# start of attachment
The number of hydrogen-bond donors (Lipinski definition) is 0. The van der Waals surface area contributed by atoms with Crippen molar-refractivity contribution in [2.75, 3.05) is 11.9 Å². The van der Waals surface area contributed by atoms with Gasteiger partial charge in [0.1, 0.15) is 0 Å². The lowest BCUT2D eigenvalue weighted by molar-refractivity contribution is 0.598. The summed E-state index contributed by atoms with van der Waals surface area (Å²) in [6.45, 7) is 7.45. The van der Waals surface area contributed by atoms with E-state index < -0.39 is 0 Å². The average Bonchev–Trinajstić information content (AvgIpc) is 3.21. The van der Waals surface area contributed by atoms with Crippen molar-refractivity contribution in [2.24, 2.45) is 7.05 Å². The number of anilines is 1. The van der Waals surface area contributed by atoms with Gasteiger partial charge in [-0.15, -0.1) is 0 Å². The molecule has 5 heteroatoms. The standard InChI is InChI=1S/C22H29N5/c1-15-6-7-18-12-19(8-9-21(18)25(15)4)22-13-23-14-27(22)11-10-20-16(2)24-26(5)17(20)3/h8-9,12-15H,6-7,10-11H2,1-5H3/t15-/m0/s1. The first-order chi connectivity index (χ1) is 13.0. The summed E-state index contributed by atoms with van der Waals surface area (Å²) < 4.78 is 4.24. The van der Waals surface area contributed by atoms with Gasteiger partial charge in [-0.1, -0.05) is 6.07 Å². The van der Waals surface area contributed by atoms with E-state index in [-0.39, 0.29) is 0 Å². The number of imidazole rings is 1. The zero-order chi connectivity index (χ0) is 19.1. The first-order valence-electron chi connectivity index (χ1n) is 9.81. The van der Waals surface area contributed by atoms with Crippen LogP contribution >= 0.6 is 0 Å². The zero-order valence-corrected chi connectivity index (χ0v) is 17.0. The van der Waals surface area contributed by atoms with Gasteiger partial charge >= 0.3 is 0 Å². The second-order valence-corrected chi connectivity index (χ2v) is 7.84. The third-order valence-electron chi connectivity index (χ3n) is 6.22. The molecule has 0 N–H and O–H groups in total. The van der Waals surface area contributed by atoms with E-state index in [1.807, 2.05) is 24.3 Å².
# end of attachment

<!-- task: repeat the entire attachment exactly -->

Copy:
The number of hydrogen-bond donors (Lipinski definition) is 0. The van der Waals surface area contributed by atoms with Crippen molar-refractivity contribution in [2.75, 3.05) is 11.9 Å². The van der Waals surface area contributed by atoms with Gasteiger partial charge in [0.1, 0.15) is 0 Å². The lowest BCUT2D eigenvalue weighted by molar-refractivity contribution is 0.598. The summed E-state index contributed by atoms with van der Waals surface area (Å²) in [6.45, 7) is 7.45. The van der Waals surface area contributed by atoms with E-state index < -0.39 is 0 Å². The average Bonchev–Trinajstić information content (AvgIpc) is 3.21. The van der Waals surface area contributed by atoms with Crippen molar-refractivity contribution in [2.24, 2.45) is 7.05 Å². The number of anilines is 1. The van der Waals surface area contributed by atoms with Gasteiger partial charge in [-0.15, -0.1) is 0 Å². The molecule has 5 heteroatoms. The standard InChI is InChI=1S/C22H29N5/c1-15-6-7-18-12-19(8-9-21(18)25(15)4)22-13-23-14-27(22)11-10-20-16(2)24-26(5)17(20)3/h8-9,12-15H,6-7,10-11H2,1-5H3/t15-/m0/s1. The first-order chi connectivity index (χ1) is 13.0. The summed E-state index contributed by atoms with van der Waals surface area (Å²) < 4.78 is 4.24. The van der Waals surface area contributed by atoms with Gasteiger partial charge in [-0.1, -0.05) is 6.07 Å². The van der Waals surface area contributed by atoms with E-state index in [-0.39, 0.29) is 0 Å². The number of imidazole rings is 1. The zero-order chi connectivity index (χ0) is 19.1. The first-order valence-electron chi connectivity index (χ1n) is 9.81. The van der Waals surface area contributed by atoms with Crippen LogP contribution >= 0.6 is 0 Å². The zero-order valence-corrected chi connectivity index (χ0v) is 17.0. The van der Waals surface area contributed by atoms with Gasteiger partial charge >= 0.3 is 0 Å². The second-order valence-corrected chi connectivity index (χ2v) is 7.84. The third-order valence-electron chi connectivity index (χ3n) is 6.22. The molecule has 0 N–H and O–H groups in total. The van der Waals surface area contributed by atoms with E-state index in [1.807, 2.05) is 24.3 Å².